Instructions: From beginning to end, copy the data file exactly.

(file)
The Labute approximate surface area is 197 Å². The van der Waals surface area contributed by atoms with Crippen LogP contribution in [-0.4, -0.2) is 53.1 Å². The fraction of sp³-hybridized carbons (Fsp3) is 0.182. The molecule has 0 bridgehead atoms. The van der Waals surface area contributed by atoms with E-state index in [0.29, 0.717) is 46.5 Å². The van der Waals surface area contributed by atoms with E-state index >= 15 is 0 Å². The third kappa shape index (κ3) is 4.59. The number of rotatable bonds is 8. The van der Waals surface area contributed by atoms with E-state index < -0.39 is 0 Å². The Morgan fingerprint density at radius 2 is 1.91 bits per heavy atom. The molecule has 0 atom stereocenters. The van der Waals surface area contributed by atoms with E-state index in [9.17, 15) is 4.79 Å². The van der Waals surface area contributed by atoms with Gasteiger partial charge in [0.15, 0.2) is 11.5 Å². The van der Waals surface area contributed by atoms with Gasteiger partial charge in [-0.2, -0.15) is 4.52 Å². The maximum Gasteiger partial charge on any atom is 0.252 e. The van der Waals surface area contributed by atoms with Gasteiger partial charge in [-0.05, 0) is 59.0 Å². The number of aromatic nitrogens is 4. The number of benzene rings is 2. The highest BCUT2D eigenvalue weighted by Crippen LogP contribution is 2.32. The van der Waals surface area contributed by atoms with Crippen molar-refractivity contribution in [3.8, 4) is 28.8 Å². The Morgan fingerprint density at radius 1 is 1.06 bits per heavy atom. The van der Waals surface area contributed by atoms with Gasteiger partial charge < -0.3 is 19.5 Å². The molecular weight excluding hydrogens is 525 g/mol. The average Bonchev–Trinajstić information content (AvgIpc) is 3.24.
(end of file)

The Labute approximate surface area is 197 Å². The van der Waals surface area contributed by atoms with Crippen LogP contribution in [-0.4, -0.2) is 53.1 Å². The fraction of sp³-hybridized carbons (Fsp3) is 0.182. The molecule has 0 bridgehead atoms. The van der Waals surface area contributed by atoms with E-state index in [0.29, 0.717) is 46.5 Å². The van der Waals surface area contributed by atoms with E-state index >= 15 is 0 Å². The third kappa shape index (κ3) is 4.59. The number of rotatable bonds is 8. The van der Waals surface area contributed by atoms with E-state index < -0.39 is 0 Å². The Morgan fingerprint density at radius 2 is 1.91 bits per heavy atom. The molecule has 0 atom stereocenters. The van der Waals surface area contributed by atoms with E-state index in [9.17, 15) is 4.79 Å². The van der Waals surface area contributed by atoms with Gasteiger partial charge in [0.15, 0.2) is 11.5 Å². The van der Waals surface area contributed by atoms with Gasteiger partial charge in [-0.2, -0.15) is 4.52 Å². The maximum Gasteiger partial charge on any atom is 0.252 e. The van der Waals surface area contributed by atoms with Gasteiger partial charge in [-0.05, 0) is 59.0 Å². The number of aromatic nitrogens is 4. The number of benzene rings is 2. The highest BCUT2D eigenvalue weighted by Crippen LogP contribution is 2.32. The van der Waals surface area contributed by atoms with Crippen molar-refractivity contribution in [3.8, 4) is 28.8 Å². The Morgan fingerprint density at radius 1 is 1.06 bits per heavy atom. The van der Waals surface area contributed by atoms with Gasteiger partial charge < -0.3 is 19.5 Å². The molecular weight excluding hydrogens is 525 g/mol. The average Bonchev–Trinajstić information content (AvgIpc) is 3.24.